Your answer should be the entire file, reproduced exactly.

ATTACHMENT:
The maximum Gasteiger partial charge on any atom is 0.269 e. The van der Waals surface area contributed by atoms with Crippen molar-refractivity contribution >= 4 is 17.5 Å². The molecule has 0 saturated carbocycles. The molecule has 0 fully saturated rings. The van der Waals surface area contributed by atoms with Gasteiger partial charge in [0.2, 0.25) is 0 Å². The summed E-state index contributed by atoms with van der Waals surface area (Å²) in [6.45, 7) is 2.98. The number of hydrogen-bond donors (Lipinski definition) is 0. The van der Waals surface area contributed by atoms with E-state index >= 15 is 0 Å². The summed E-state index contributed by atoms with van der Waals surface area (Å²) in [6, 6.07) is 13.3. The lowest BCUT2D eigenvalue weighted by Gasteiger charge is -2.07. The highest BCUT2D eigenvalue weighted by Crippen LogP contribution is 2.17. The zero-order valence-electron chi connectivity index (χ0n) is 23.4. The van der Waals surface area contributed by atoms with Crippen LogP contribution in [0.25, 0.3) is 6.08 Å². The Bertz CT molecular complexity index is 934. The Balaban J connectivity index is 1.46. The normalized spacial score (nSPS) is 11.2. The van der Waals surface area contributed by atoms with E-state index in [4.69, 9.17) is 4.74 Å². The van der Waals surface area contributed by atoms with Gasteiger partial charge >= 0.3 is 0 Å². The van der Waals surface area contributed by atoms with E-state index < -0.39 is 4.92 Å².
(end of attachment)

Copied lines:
The maximum Gasteiger partial charge on any atom is 0.269 e. The van der Waals surface area contributed by atoms with Crippen molar-refractivity contribution >= 4 is 17.5 Å². The molecule has 0 saturated carbocycles. The molecule has 0 fully saturated rings. The van der Waals surface area contributed by atoms with Gasteiger partial charge in [0.2, 0.25) is 0 Å². The summed E-state index contributed by atoms with van der Waals surface area (Å²) in [6.45, 7) is 2.98. The number of hydrogen-bond donors (Lipinski definition) is 0. The van der Waals surface area contributed by atoms with E-state index >= 15 is 0 Å². The summed E-state index contributed by atoms with van der Waals surface area (Å²) in [6, 6.07) is 13.3. The lowest BCUT2D eigenvalue weighted by Gasteiger charge is -2.07. The highest BCUT2D eigenvalue weighted by Crippen LogP contribution is 2.17. The zero-order valence-electron chi connectivity index (χ0n) is 23.4. The van der Waals surface area contributed by atoms with Crippen LogP contribution in [0.25, 0.3) is 6.08 Å². The Bertz CT molecular complexity index is 934. The Balaban J connectivity index is 1.46. The normalized spacial score (nSPS) is 11.2. The van der Waals surface area contributed by atoms with E-state index in [4.69, 9.17) is 4.74 Å². The van der Waals surface area contributed by atoms with Gasteiger partial charge >= 0.3 is 0 Å². The van der Waals surface area contributed by atoms with E-state index < -0.39 is 4.92 Å².